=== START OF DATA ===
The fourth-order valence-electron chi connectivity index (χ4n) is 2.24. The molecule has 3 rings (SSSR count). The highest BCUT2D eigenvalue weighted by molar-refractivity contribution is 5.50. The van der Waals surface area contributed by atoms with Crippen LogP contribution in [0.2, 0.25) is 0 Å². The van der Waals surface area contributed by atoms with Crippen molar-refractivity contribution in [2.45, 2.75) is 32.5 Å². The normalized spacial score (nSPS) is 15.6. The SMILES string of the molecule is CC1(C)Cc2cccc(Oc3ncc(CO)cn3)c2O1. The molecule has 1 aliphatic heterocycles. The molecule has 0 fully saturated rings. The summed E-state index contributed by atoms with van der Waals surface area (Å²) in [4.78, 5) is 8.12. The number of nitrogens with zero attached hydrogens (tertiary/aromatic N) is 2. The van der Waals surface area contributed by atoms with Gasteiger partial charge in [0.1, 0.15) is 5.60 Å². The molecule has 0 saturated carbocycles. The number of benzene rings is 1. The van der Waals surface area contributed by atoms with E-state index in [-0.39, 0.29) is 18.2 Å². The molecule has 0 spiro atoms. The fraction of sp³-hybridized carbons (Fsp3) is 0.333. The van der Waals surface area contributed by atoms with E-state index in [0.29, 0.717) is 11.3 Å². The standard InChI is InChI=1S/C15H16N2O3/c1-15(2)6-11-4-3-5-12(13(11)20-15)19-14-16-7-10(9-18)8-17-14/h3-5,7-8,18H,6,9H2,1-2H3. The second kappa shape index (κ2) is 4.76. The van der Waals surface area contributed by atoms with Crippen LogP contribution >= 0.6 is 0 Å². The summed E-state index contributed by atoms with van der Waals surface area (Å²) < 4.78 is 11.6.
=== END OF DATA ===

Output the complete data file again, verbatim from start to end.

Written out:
The fourth-order valence-electron chi connectivity index (χ4n) is 2.24. The molecule has 3 rings (SSSR count). The highest BCUT2D eigenvalue weighted by molar-refractivity contribution is 5.50. The van der Waals surface area contributed by atoms with Crippen LogP contribution in [0.2, 0.25) is 0 Å². The van der Waals surface area contributed by atoms with Crippen molar-refractivity contribution in [2.45, 2.75) is 32.5 Å². The normalized spacial score (nSPS) is 15.6. The SMILES string of the molecule is CC1(C)Cc2cccc(Oc3ncc(CO)cn3)c2O1. The molecule has 1 aliphatic heterocycles. The molecule has 0 fully saturated rings. The summed E-state index contributed by atoms with van der Waals surface area (Å²) in [4.78, 5) is 8.12. The number of nitrogens with zero attached hydrogens (tertiary/aromatic N) is 2. The van der Waals surface area contributed by atoms with Gasteiger partial charge in [0.1, 0.15) is 5.60 Å². The molecule has 0 saturated carbocycles. The number of benzene rings is 1. The van der Waals surface area contributed by atoms with E-state index in [-0.39, 0.29) is 18.2 Å². The molecule has 0 spiro atoms. The fraction of sp³-hybridized carbons (Fsp3) is 0.333. The van der Waals surface area contributed by atoms with E-state index in [0.29, 0.717) is 11.3 Å². The standard InChI is InChI=1S/C15H16N2O3/c1-15(2)6-11-4-3-5-12(13(11)20-15)19-14-16-7-10(9-18)8-17-14/h3-5,7-8,18H,6,9H2,1-2H3. The second kappa shape index (κ2) is 4.76. The van der Waals surface area contributed by atoms with Crippen LogP contribution >= 0.6 is 0 Å². The summed E-state index contributed by atoms with van der Waals surface area (Å²) < 4.78 is 11.6.